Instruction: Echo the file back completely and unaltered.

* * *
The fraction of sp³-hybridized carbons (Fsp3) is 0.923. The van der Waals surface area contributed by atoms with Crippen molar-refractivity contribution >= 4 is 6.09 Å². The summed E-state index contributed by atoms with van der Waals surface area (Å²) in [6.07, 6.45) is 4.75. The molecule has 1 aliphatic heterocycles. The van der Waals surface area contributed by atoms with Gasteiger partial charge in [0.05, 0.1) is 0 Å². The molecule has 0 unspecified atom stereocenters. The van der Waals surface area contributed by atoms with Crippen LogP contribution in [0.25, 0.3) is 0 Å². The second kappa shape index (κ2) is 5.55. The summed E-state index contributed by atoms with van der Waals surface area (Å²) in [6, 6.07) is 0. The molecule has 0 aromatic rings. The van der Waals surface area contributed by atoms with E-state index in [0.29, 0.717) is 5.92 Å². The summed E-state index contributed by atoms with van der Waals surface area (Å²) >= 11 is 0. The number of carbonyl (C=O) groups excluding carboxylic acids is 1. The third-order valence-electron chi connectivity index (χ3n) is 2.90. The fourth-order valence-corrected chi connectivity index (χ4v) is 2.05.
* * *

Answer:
The fraction of sp³-hybridized carbons (Fsp3) is 0.923. The van der Waals surface area contributed by atoms with Crippen molar-refractivity contribution >= 4 is 6.09 Å². The summed E-state index contributed by atoms with van der Waals surface area (Å²) in [6.07, 6.45) is 4.75. The molecule has 1 aliphatic heterocycles. The van der Waals surface area contributed by atoms with Gasteiger partial charge in [0.05, 0.1) is 0 Å². The molecule has 0 unspecified atom stereocenters. The van der Waals surface area contributed by atoms with Crippen LogP contribution in [0.25, 0.3) is 0 Å². The second kappa shape index (κ2) is 5.55. The summed E-state index contributed by atoms with van der Waals surface area (Å²) in [6, 6.07) is 0. The molecule has 0 aromatic rings. The van der Waals surface area contributed by atoms with E-state index in [0.29, 0.717) is 5.92 Å². The summed E-state index contributed by atoms with van der Waals surface area (Å²) >= 11 is 0. The number of carbonyl (C=O) groups excluding carboxylic acids is 1. The third-order valence-electron chi connectivity index (χ3n) is 2.90. The fourth-order valence-corrected chi connectivity index (χ4v) is 2.05.